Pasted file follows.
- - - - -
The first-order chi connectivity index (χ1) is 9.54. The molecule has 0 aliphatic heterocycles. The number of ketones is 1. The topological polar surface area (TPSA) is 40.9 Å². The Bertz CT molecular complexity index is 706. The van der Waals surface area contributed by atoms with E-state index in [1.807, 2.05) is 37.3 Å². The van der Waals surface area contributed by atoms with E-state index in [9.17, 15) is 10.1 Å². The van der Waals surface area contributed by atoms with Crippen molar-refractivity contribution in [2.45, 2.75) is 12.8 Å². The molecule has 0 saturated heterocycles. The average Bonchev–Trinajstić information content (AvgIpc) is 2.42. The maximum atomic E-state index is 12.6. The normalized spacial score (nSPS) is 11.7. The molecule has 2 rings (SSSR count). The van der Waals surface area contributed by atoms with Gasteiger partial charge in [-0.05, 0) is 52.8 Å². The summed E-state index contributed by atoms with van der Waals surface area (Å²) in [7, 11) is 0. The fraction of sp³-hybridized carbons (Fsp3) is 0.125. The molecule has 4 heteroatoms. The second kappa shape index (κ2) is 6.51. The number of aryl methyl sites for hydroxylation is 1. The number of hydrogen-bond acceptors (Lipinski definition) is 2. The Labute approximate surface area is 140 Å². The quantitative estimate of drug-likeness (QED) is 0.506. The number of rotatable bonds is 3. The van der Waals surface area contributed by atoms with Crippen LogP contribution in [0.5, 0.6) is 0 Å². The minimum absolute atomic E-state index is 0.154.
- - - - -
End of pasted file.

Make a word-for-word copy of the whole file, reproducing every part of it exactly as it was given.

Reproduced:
The first-order chi connectivity index (χ1) is 9.54. The molecule has 0 aliphatic heterocycles. The number of ketones is 1. The topological polar surface area (TPSA) is 40.9 Å². The Bertz CT molecular complexity index is 706. The van der Waals surface area contributed by atoms with E-state index in [1.807, 2.05) is 37.3 Å². The van der Waals surface area contributed by atoms with E-state index in [9.17, 15) is 10.1 Å². The van der Waals surface area contributed by atoms with Crippen molar-refractivity contribution in [2.45, 2.75) is 12.8 Å². The molecule has 0 saturated heterocycles. The average Bonchev–Trinajstić information content (AvgIpc) is 2.42. The maximum atomic E-state index is 12.6. The normalized spacial score (nSPS) is 11.7. The molecule has 2 rings (SSSR count). The van der Waals surface area contributed by atoms with Gasteiger partial charge in [-0.05, 0) is 52.8 Å². The summed E-state index contributed by atoms with van der Waals surface area (Å²) in [7, 11) is 0. The fraction of sp³-hybridized carbons (Fsp3) is 0.125. The molecule has 4 heteroatoms. The second kappa shape index (κ2) is 6.51. The number of aryl methyl sites for hydroxylation is 1. The number of hydrogen-bond acceptors (Lipinski definition) is 2. The Labute approximate surface area is 140 Å². The quantitative estimate of drug-likeness (QED) is 0.506. The number of rotatable bonds is 3. The van der Waals surface area contributed by atoms with Crippen LogP contribution in [0.5, 0.6) is 0 Å². The minimum absolute atomic E-state index is 0.154.